Kenya Electricity Generating Company (KenGen) is banking on non-energy generation revenue sources to capture a bigger slice of the Eastern Africa’s lucrative clean energy sector development deals.
The Nairobi Securities Exchange (NSE)- listed firm which produces more than 70 per cent of the power consumed in the country seeks to increase focus, especially, on consultancies, operations, maintenance services and training.
However, the move to capture a bigger slice of the pie has set the firm on a warpath with monied international firms eyeing the region’s energy solutions market, including deals being fronted by the African Union Commission’s Geothermal Risk Mitigation Facility programme (GRMF).
Players here include China’s Great Wall Drilling Company, Grey Wolf Drilling International of Kuwait, Iceland Drilling Company, and United Kingdom’s Marriot Drilling.
Also in the race are Houston, US- headquartered Schlumberger and Parker Drilling as well as Kenya’s Tsavo Oilfields. The strategies of the firm, 70 per cent owned by the government and 30 per cent by private investors, saw it bag a $6.45 million (Sh705.6 million) deal last week to drill three geothermal wells in Djibouti.
KenGen’s foray into the regional geothermal well drilling services are so far bearing fruits, having been awarded contracts for such services in Ethiopia earlier on.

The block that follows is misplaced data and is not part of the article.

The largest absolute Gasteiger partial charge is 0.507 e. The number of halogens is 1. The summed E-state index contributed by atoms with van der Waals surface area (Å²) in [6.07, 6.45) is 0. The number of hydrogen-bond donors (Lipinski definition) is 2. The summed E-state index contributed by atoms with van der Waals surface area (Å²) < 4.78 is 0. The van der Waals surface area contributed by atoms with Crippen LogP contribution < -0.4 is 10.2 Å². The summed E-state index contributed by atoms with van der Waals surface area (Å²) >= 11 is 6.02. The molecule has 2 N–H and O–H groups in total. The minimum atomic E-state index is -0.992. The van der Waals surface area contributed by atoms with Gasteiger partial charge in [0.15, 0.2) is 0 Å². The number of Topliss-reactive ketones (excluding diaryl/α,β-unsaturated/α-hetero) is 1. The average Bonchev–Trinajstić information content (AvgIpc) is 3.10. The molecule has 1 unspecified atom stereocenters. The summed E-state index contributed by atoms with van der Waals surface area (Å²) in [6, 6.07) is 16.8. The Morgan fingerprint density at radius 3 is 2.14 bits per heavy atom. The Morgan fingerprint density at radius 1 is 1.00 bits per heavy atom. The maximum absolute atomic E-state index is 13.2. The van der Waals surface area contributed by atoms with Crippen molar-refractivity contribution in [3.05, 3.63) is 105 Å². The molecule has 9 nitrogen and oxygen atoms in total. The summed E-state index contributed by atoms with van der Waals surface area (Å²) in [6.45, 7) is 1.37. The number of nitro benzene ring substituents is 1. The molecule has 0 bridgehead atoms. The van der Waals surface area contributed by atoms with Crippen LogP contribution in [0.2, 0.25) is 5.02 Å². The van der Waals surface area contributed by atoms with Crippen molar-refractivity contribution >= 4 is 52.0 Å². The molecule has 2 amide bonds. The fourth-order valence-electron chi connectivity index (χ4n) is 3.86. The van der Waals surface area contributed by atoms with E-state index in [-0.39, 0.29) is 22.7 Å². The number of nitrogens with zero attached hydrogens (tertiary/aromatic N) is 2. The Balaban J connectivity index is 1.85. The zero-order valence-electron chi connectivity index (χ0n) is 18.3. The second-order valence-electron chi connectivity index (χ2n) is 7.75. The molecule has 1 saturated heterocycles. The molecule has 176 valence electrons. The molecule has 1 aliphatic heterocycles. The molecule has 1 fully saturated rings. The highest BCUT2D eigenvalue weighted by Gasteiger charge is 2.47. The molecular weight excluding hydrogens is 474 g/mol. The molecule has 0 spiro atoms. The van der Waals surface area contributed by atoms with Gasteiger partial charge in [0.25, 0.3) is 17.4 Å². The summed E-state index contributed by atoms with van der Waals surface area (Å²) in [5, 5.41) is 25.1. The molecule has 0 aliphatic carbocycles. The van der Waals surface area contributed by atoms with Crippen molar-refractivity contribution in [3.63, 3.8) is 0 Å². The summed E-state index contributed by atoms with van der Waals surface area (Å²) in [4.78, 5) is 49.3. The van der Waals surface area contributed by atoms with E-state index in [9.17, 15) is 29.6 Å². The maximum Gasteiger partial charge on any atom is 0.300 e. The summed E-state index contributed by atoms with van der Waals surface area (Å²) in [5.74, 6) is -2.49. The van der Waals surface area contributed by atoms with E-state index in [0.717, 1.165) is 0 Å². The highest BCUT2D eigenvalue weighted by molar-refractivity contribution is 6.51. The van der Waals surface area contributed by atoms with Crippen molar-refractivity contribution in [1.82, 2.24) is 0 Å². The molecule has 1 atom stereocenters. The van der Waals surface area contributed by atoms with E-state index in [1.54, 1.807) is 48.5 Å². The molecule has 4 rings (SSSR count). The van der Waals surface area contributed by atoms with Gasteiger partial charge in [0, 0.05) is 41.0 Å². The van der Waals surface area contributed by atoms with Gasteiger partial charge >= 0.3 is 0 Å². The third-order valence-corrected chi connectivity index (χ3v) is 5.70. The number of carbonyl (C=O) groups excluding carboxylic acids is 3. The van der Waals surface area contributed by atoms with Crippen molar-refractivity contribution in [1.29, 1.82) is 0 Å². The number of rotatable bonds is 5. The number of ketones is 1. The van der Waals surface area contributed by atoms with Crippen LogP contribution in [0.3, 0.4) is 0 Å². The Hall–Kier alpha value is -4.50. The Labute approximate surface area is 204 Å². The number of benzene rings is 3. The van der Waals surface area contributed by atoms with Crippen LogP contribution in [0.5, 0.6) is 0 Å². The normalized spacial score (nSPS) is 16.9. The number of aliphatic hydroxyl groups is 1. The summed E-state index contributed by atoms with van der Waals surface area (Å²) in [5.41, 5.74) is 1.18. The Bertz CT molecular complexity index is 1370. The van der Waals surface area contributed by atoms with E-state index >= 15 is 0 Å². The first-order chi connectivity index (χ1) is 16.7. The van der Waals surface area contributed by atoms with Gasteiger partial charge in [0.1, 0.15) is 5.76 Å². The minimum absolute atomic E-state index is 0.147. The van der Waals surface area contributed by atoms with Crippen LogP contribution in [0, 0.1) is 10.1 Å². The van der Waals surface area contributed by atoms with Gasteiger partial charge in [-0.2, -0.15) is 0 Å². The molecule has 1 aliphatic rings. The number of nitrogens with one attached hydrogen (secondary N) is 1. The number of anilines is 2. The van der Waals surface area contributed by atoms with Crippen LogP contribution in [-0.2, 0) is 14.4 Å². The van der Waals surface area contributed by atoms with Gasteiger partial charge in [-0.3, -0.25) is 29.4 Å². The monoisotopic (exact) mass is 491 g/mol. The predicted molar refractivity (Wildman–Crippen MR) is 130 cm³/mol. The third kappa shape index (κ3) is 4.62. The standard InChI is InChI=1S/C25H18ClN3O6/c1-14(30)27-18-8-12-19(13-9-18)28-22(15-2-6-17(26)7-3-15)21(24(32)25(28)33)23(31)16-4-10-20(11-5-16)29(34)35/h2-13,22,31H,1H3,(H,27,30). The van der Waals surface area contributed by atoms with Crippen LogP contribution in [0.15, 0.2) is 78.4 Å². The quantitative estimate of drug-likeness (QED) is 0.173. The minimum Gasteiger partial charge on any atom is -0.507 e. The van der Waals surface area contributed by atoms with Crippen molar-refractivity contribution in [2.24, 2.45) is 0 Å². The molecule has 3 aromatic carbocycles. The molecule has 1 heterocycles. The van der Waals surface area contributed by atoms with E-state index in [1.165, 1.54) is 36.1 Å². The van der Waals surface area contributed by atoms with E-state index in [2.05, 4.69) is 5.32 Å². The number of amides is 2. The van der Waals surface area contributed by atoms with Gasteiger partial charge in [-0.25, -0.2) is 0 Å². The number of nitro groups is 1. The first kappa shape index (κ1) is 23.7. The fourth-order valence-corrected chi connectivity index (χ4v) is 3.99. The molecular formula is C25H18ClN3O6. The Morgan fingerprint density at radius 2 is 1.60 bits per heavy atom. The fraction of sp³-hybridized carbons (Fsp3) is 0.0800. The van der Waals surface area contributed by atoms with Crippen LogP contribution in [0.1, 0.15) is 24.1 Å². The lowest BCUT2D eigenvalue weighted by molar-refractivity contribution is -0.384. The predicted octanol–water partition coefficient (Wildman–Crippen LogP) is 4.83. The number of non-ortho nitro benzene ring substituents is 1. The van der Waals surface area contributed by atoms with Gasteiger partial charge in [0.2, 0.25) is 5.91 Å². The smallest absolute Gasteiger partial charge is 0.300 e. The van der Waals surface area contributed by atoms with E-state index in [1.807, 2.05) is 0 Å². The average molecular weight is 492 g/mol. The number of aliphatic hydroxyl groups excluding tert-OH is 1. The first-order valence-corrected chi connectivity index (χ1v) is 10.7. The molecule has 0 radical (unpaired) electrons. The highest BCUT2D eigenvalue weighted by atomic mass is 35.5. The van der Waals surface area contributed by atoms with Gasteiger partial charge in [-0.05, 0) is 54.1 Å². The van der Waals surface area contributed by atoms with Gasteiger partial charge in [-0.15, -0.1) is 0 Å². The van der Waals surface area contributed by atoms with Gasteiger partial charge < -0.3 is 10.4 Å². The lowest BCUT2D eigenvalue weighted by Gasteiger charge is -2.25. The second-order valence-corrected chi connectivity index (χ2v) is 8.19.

The firm won two contracts worth Sh7.6 billion to supply drilling services to Ethiopia Electric Power, and another Sh5.2 billion from Tulu Moye Geothermal Operations Plc, the latter to drill wells and offer geoscientific survey.
KenGen is also in contention for a third contract in Ethiopia, having been shortlisted to develop the 500 MW Corbetti Geothermal wells in Corbetti Caldera fields.
Facing headwinds At a time when its main client Kenya Power is facing headwinds, Rebecca Miano, KenGen’s managing director and CEO says these milestones are driven by a diversification strategy, based on the company’s Good-to-Great (G2G) strategy which started in 2007.
“Going forward , we will use our three-pronged business model to create more value in our operations,” she said during a media briefing last year.
These, Miano added will enhance the firm’s capacity expansion as well as diversification goals which are geared towards strengthening its financial muscle and building a sustainable business.
These three approaches include: KenGen A – which is the traditional KenGen legal parent driving the generation business whose growth continues to be financed on the balance sheet and KenGen B – the Public-Private Partnership (PPP) model with ring-fenced risks and cash flows that will fast-track our installed capacity expansion through joint ventures with local and international partners.
The other approach is KenGen C – a 100 per cent owned subsidiary (named KESEL), that will drive the company’s consultancy service business across the region.